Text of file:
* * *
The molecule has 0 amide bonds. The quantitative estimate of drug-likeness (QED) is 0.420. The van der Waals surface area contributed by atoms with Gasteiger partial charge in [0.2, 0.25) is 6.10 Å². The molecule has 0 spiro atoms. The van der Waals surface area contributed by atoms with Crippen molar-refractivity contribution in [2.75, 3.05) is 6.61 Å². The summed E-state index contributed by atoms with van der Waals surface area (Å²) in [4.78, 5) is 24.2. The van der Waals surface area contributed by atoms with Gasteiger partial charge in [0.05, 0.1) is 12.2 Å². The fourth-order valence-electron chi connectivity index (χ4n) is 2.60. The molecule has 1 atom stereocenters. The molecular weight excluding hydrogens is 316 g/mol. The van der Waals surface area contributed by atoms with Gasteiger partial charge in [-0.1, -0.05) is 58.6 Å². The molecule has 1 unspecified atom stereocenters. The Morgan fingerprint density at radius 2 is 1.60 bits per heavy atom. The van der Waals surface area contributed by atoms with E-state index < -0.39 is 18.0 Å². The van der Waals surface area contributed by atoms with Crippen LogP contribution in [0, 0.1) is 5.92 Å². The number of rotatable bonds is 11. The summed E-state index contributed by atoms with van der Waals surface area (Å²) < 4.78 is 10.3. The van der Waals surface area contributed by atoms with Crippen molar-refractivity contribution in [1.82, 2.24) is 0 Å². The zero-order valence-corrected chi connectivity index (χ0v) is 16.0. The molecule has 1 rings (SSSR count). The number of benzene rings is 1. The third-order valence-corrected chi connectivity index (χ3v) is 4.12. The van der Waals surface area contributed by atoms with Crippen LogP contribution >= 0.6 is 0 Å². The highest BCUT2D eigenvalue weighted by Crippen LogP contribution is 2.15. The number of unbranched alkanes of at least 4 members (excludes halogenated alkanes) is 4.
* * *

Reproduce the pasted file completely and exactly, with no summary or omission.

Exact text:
The molecule has 0 amide bonds. The quantitative estimate of drug-likeness (QED) is 0.420. The van der Waals surface area contributed by atoms with Gasteiger partial charge in [0.2, 0.25) is 6.10 Å². The molecule has 0 spiro atoms. The van der Waals surface area contributed by atoms with Crippen molar-refractivity contribution in [2.75, 3.05) is 6.61 Å². The summed E-state index contributed by atoms with van der Waals surface area (Å²) in [4.78, 5) is 24.2. The van der Waals surface area contributed by atoms with Gasteiger partial charge in [0.05, 0.1) is 12.2 Å². The fourth-order valence-electron chi connectivity index (χ4n) is 2.60. The molecule has 1 atom stereocenters. The molecular weight excluding hydrogens is 316 g/mol. The van der Waals surface area contributed by atoms with Gasteiger partial charge in [-0.1, -0.05) is 58.6 Å². The molecule has 1 unspecified atom stereocenters. The Morgan fingerprint density at radius 2 is 1.60 bits per heavy atom. The van der Waals surface area contributed by atoms with E-state index < -0.39 is 18.0 Å². The van der Waals surface area contributed by atoms with Crippen LogP contribution in [0, 0.1) is 5.92 Å². The number of rotatable bonds is 11. The summed E-state index contributed by atoms with van der Waals surface area (Å²) < 4.78 is 10.3. The van der Waals surface area contributed by atoms with Crippen molar-refractivity contribution in [1.82, 2.24) is 0 Å². The zero-order valence-corrected chi connectivity index (χ0v) is 16.0. The molecule has 1 rings (SSSR count). The number of benzene rings is 1. The third-order valence-corrected chi connectivity index (χ3v) is 4.12. The van der Waals surface area contributed by atoms with Crippen LogP contribution >= 0.6 is 0 Å². The highest BCUT2D eigenvalue weighted by Crippen LogP contribution is 2.15. The number of unbranched alkanes of at least 4 members (excludes halogenated alkanes) is 4.